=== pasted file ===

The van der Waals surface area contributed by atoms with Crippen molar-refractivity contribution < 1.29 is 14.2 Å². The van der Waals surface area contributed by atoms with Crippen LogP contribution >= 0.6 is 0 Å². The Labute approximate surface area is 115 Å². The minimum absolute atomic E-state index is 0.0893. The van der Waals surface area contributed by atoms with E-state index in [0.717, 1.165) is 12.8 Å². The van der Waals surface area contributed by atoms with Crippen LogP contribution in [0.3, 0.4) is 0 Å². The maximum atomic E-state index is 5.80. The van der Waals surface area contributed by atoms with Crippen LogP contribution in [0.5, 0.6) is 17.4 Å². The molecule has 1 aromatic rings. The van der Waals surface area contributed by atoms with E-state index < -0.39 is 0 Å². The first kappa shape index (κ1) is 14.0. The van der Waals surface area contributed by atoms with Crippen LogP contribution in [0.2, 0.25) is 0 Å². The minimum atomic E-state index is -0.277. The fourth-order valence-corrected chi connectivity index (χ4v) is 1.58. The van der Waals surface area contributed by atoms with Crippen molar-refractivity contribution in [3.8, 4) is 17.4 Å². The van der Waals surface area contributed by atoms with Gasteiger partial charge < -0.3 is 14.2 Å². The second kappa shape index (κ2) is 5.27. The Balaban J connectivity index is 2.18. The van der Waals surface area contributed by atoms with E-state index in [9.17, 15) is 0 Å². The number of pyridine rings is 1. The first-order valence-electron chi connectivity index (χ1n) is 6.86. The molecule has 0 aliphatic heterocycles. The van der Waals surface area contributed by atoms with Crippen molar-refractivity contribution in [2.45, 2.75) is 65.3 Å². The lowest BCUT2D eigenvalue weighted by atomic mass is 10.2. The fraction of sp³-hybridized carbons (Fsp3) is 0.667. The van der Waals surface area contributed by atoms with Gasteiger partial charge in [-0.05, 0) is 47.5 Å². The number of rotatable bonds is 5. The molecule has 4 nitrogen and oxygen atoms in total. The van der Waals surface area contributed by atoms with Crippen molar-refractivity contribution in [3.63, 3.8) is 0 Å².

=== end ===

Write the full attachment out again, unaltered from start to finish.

The van der Waals surface area contributed by atoms with Crippen molar-refractivity contribution < 1.29 is 14.2 Å². The van der Waals surface area contributed by atoms with Crippen LogP contribution >= 0.6 is 0 Å². The Labute approximate surface area is 115 Å². The minimum absolute atomic E-state index is 0.0893. The van der Waals surface area contributed by atoms with E-state index in [0.717, 1.165) is 12.8 Å². The van der Waals surface area contributed by atoms with Crippen LogP contribution in [0.3, 0.4) is 0 Å². The maximum atomic E-state index is 5.80. The van der Waals surface area contributed by atoms with Crippen LogP contribution in [0.5, 0.6) is 17.4 Å². The molecule has 1 aromatic rings. The van der Waals surface area contributed by atoms with E-state index < -0.39 is 0 Å². The first kappa shape index (κ1) is 14.0. The van der Waals surface area contributed by atoms with Crippen LogP contribution in [0.2, 0.25) is 0 Å². The minimum atomic E-state index is -0.277. The fourth-order valence-corrected chi connectivity index (χ4v) is 1.58. The van der Waals surface area contributed by atoms with Crippen molar-refractivity contribution in [3.8, 4) is 17.4 Å². The van der Waals surface area contributed by atoms with Gasteiger partial charge < -0.3 is 14.2 Å². The second kappa shape index (κ2) is 5.27. The Balaban J connectivity index is 2.18. The van der Waals surface area contributed by atoms with E-state index in [9.17, 15) is 0 Å². The number of pyridine rings is 1. The first-order valence-electron chi connectivity index (χ1n) is 6.86. The molecule has 0 aliphatic heterocycles. The van der Waals surface area contributed by atoms with Crippen molar-refractivity contribution in [2.45, 2.75) is 65.3 Å². The lowest BCUT2D eigenvalue weighted by atomic mass is 10.2. The fraction of sp³-hybridized carbons (Fsp3) is 0.667. The van der Waals surface area contributed by atoms with Gasteiger partial charge in [-0.05, 0) is 47.5 Å². The number of rotatable bonds is 5. The molecule has 4 nitrogen and oxygen atoms in total. The van der Waals surface area contributed by atoms with Crippen molar-refractivity contribution in [3.63, 3.8) is 0 Å².